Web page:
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On this page we offer input and inspiration from some special guest visitors… always meaningful – but seldom only a minute long!

1st Installment:  Who’s who in mental health?

Of the many things we mental health professionals might do to improve the quality of our services to you, our clients, perhaps the first thing might be to explain our differing titles and job descriptions.  With that in mind, here’s a brief summary of who you might find out there and how to make a little more sense of what they do.


These folks all went to medical school – so, yes, they are all either M.D.’s or D.O.’s who happen to specialize in the evaluation and medical treatment of mental disorders.  Accordingly, their primary role is the prescribing and managing of medications that may be useful in treating these disorders.  Rarely would they be involved in psychological testing or counseling.  So, if your insurance company says you’re covered only when your counseling is done by a psychiatrist…politely print and fax them this page.


Testing and evaluation are typically the domain of these professionals.  Their services may include administering and interpreting intelligence and achievement tests (as in school psychologists), personality tests (as in screenings for sensitive jobs like law enforcement), and more specialized tests to help assess psychological functioning or diagnose a particular mental disorder.
They have PhD’s or Master’s degrees and cannot prescribe medications. Many are also qualified to provide psychotherapy or counseling and often do so.

Counselors/Clinical Social Workers/Psychotherapists

These professionals are usually synonymous in terms of their roles and generally provide counseling support for a variety of mental health issues or difficulties across the lifespan.  They do not prescribe medications, but do diagnose and treat mental disorders if qualified to do so.  They may also administer certain tests or perform assessments (if trained in those instruments and as their licensing permits) in order to better clarify the needs of their clients and render best treatment.  They must minimally hold a Master’s degree and are licensed to practice in most states unless working in a school setting (as in guidance counselors).  Many also specialize in terms of the types of clients they see (i.e. marriage counselors, child and family therapists, geriatric counselors).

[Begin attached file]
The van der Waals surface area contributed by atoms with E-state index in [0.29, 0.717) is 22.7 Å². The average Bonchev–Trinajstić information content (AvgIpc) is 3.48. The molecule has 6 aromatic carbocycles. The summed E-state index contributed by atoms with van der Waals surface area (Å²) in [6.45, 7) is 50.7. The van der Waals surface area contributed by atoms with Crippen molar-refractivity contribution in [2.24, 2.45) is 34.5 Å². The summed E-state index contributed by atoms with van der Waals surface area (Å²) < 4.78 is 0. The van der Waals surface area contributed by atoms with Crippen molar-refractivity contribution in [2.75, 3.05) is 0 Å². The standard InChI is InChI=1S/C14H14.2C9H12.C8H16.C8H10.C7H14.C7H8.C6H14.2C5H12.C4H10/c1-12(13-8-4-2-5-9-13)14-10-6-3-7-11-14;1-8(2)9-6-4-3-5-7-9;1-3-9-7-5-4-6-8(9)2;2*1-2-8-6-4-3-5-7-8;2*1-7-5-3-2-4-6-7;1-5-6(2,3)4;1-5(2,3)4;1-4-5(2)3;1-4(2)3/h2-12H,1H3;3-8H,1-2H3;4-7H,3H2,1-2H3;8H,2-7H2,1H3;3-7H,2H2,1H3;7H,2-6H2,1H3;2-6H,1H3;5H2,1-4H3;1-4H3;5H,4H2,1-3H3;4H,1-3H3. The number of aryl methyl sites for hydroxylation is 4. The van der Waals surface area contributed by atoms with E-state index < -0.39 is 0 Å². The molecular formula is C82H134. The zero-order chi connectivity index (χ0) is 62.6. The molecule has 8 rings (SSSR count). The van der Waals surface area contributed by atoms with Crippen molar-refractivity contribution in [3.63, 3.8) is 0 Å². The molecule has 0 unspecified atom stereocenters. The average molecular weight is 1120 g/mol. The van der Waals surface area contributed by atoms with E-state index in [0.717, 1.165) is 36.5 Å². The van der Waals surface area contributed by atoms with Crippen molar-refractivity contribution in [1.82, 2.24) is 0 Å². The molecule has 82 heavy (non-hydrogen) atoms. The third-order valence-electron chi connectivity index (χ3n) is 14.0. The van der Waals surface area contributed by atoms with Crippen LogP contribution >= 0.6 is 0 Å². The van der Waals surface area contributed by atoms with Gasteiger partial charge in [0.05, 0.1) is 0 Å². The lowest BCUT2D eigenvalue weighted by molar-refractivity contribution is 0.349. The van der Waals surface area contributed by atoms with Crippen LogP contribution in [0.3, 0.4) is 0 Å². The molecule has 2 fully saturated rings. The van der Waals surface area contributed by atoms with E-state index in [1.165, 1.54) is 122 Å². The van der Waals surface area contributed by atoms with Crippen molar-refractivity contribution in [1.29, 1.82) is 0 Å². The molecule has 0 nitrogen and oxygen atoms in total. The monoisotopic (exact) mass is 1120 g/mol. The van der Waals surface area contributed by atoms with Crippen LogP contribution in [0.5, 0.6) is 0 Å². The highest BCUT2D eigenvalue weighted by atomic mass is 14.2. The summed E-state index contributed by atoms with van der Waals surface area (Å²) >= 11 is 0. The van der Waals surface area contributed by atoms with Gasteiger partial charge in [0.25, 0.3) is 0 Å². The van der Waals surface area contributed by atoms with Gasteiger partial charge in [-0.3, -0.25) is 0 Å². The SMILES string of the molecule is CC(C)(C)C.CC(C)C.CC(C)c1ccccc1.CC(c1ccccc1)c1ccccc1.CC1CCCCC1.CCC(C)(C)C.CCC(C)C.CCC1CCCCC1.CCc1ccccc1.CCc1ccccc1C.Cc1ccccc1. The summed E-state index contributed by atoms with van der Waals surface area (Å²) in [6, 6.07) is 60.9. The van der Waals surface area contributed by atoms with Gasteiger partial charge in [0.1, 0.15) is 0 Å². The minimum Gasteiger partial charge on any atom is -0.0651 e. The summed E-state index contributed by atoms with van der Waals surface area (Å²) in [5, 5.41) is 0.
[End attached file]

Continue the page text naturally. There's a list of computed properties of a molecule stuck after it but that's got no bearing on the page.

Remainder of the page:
So, to wrap it all up in a mental health minute…Please remember that these job definitions are not meant to be all-inclusive. Many of the roles of the above professionals certainly overlap – and some clearly do not (i.e. prescribing meds.).  Also, these professional areas are not hierarchical – meaning they are all equally relevant and do not outrank one another.  The main thing is that you get to the right service provider for the service you need – and that the provider is relating to your concerns in a caring and competent manner.  Where do you find such a person?  When seeking mental health care for children, it is usually best to check with someone you already know and trust with your kids.  This could include your child’s guidance counselor or pediatrician or even other parents who have used area counseling services.  They usually know who’s who in community mental health and can offer you more of an opportunity to be well matched.

Child/Family Counselor

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